It is notable that in the physiological range of [MgATP]i (1–5 mM), there is a significant current for both heterozygous and homomeric mutant channels, but not for wild‐type channels. At 1 mM ATP, this amounted to 4, 10 and 20% of the maximal current for wild‐type, hetF333I and hetY330C channels, respectively (Table IA). This current accounts for the observed differences in the resting whole‐cell currents. In β‐cells, a similar current would be expected to hyperpolarize the membrane and impair insulin secretion, even in the heterozygous state, thus accounting for the diabetic phenotype.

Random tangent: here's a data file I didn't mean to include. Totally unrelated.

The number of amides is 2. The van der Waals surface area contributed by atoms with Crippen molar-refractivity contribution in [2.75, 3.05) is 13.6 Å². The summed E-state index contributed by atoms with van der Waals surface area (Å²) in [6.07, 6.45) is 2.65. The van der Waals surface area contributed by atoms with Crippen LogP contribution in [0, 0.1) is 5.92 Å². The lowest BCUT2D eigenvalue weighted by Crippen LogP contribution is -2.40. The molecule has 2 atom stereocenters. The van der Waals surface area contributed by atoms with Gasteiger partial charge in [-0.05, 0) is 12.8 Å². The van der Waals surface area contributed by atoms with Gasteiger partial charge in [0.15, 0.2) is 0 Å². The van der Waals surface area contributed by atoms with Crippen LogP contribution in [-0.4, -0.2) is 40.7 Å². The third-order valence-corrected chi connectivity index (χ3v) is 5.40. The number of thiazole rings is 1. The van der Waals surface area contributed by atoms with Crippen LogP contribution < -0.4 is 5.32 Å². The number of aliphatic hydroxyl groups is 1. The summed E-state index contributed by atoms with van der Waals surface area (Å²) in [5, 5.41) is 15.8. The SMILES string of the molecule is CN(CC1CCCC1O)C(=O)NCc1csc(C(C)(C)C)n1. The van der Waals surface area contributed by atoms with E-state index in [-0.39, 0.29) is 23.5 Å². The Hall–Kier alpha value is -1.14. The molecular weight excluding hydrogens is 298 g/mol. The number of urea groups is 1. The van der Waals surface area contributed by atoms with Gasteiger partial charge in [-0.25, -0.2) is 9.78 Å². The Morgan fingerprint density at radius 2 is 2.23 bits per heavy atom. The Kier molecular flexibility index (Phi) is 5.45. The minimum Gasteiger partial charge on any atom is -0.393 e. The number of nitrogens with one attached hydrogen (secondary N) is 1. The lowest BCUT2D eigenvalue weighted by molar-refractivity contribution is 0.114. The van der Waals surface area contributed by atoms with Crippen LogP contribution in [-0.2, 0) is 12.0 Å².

It is obvious that the ATP sensitivity of homF333I channels is dramatically less in the presence of Mg2+ than in the absence of the cation (compare Figures 2 and 6; see also Supplementary Figure 1). Indeed, no inhibition was observed even with as much as 10 mM MgATP. The ATP sensitivity of homY330C channels is also reduced by Mg2+ (the IC50 increased ∼17‐fold; Supplementary Figure 2B), although to a lesser extent than homF333I channels. However, this is still greater than the 1.5‐fold shift in IC50 observed for wild‐type channels when Mg2+ is increased (Supplementary Figure 2A). Interestingly, in the heterozygous condition, the shift in the IC50 for ATP inhibition produced by Mg2+ is greater for Y330C channels (∼6‐fold) than for F333I channels (∼1.5‐fold; Supplementary Figures 2C and D). No difference in ATP sensitivity in the absence and presence of 2 mM Mg2+ was observed for Kir6.2ΔC channels (Gribble et al, 1998) or Kir6.2ΔC‐F333I channels expressed in the absence of SUR1. ATP (10 mM) blocked Kir6.2ΔC‐F333I currents by 70.2±2% in the absence, and 71.1±1% in the presence, of 2 mM Mg2+ (n=4). Thus the effect of Mg2+ is not intrinsic to either wild‐type or mutant Kir6.2 and must be conferred by SUR1.